Noticing and contributing to the emotional care of our activist and personal relationships, the relational pulse of our collectives, the social and emotional lives of our children, and caring for other children, of course isn't inherently a burden. But when these things are invisible to men, and through our entitlement and privilege are left solely or mainly for women to do, it can then become an un-negotiated burden of emotional labour onto women, crowding out emotional, physical and spiritual energy (and time) for the many other identities and ways of being that women could choose to pursue. And choosing to leave these things for women to do impoverishes our lives as men.
As male activists and progressive change agents, we are influenced by wider hypermasculine cultures, by the 'man box', by prevailing norms of masculinity. Many of us work and play tirelessly, creatively, determinedly, to co-create a space outside, to co-author our own gender identities, to non-conform with white male supremacist ways of being. But that doesn't mean that we aren't influenced by predominant patriarchal stories about what it means to be 'a strong leader' or to 'work hard'. It doesn't mean that we don't take up more than our share of physical and decision-making space and power, that we don't shun emotional labour work for the more glorious 'out there' activist heroic identities.
And it doesn't automatically mean that we take action to challenge patriarchal and violent pornography. Or insist on maximum quotas of men (rather than minimum quotas for women). Or look out for subtle displays of sexism that contribute to the continuing objectification of women. It doesn't mean that we take note of when the first judgement we make when meeting a woman is of her appearance.
And unfortunately, it doesn't mean that women in our collectives and campaigns automatically feel safe from the threat of men's violence, whether that be from men in their personal lives and networks, or men from the collective itself. Violence against women and their children is not just something that happens 'out there'.
Taking action to non-cooperate with male entitlement
As men, there is so much that we could be doing – carefully, slowly, working collaboratively with women – to help transform the conditions that subtly condones men's emotional, social, financial, physical and sexual violence against women.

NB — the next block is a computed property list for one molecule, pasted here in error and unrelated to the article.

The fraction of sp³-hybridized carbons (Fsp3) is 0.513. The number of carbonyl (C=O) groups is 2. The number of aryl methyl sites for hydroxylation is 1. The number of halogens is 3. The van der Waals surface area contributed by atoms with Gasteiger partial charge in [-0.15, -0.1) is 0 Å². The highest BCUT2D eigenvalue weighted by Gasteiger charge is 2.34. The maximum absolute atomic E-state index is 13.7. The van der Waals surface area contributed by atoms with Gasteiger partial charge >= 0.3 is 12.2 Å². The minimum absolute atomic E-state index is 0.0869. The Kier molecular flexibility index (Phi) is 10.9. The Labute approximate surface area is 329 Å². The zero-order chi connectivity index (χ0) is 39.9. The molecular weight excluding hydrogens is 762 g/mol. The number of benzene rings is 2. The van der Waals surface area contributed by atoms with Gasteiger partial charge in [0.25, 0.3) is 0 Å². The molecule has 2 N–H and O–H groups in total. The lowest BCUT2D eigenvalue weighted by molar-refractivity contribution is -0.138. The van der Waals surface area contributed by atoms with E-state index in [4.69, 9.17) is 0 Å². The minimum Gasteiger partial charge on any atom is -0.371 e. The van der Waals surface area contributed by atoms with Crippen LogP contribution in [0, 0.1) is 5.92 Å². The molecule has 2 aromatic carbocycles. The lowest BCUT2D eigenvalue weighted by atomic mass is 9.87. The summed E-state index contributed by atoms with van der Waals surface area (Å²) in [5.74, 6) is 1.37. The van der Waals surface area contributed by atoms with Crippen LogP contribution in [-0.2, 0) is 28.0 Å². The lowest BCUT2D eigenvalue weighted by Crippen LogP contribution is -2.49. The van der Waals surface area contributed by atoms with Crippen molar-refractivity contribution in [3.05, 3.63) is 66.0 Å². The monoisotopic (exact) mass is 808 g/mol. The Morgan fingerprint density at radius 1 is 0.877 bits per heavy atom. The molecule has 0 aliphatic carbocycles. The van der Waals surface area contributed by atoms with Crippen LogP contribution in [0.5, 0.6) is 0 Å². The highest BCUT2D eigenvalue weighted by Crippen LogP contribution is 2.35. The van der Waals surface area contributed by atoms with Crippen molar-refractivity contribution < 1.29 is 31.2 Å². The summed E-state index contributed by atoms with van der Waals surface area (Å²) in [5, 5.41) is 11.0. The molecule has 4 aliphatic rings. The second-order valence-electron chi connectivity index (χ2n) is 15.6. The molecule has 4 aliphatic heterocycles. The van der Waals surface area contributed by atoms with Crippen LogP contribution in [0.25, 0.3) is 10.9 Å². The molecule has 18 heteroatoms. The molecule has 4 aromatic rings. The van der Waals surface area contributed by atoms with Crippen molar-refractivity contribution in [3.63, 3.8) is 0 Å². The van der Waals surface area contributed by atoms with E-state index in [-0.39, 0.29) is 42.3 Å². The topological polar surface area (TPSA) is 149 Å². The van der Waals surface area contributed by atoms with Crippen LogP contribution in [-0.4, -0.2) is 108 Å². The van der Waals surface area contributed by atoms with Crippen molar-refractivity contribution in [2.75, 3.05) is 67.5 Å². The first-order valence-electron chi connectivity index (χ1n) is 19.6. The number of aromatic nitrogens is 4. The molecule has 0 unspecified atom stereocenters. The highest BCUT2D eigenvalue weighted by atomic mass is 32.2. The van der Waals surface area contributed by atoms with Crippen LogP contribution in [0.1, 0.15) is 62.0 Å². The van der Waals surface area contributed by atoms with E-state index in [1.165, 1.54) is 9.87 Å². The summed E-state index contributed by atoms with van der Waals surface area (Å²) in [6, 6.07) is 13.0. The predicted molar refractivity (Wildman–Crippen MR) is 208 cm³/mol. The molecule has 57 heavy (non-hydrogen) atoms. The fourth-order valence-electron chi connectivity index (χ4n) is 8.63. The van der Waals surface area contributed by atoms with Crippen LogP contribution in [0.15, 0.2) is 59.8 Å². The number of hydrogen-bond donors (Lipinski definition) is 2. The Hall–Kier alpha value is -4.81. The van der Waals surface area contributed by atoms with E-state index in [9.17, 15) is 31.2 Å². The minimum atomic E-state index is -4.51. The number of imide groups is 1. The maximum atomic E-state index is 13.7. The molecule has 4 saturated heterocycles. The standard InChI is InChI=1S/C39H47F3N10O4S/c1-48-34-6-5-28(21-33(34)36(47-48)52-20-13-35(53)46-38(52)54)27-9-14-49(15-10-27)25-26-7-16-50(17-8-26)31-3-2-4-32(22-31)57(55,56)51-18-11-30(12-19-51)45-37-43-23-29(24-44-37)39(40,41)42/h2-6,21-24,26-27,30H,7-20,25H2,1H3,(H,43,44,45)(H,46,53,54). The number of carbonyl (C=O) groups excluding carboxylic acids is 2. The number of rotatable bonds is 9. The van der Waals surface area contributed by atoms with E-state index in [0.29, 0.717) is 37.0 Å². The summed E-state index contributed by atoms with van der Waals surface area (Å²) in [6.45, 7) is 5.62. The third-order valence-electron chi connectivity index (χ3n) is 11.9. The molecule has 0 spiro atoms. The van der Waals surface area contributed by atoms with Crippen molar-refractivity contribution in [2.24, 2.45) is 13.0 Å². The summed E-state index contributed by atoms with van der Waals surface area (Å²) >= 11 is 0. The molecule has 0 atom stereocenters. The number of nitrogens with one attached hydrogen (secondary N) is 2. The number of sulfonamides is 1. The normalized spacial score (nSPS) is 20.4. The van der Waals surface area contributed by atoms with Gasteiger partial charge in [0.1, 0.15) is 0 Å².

This starts with us men noticing and sensitively taking (non-heroic) action to non-cooperate with the male entitlement and privilege, the objectification of women, the un-negotiated burdening of responsibility, that all feeds a general way of thinking in relation to gender … a way of thinking that those who do use violence against women draw upon to justify and excuse their behaviour. While violence against women is always a choice, the actions of all men to cooperate or non-cooperate with male supremacist ways of being creates a climate that makes it easier or harder for some men to make the choice to use violence.
This is not about beating ourselves up as men. It's not about seeing gender as the only thing that matters. It is about realising, without being defensive or getting lost in a “I've stuffed up” response, that of course we are going to reproduce our male privilege in many ways, exhibit sexism, and act through entitlement. It's about recognising that all this is a consequence of the benefits given to us by virtue of being male. About recognising how this operates in the moment, about noticing, not leaving it for women to do the noticing for us.
About careful, sensitive, power-aware noticing … and non-cooperation to create spaces for freedom and dignity.
If anything in this article resonates with family/domestic violence or sexual assault affecting you or someone you care about, the national 1800Respect helpline operates 24/7 on 1800 737 732. The Men's Referral Service helpline 1300 766 491 provides an opportunity for men using violence to explore some first steps towards taking responsibility for their behaviour.
To find out about transformative justice approaches within and across collectives and solidarity networks to interpersonal violence including violence against women, see www.creative-interventions.org/tools/toolkit/
Rodney Vlais is a psychologist-in-recovery with an activist history, and is a current member of FoE Melbourne's Policy Advisory Committee. His paid work is with No To Violence (ntv.org.au). He is keen to hear of others who might be interested in exploring Challenging Male Supremacy work (see http://challengingmalesupremacy.org/) in Melbourne, and can be contacted on email@example.com
Published in Chain Reaction, national magazine of Friends of the Earth Australia, August 2016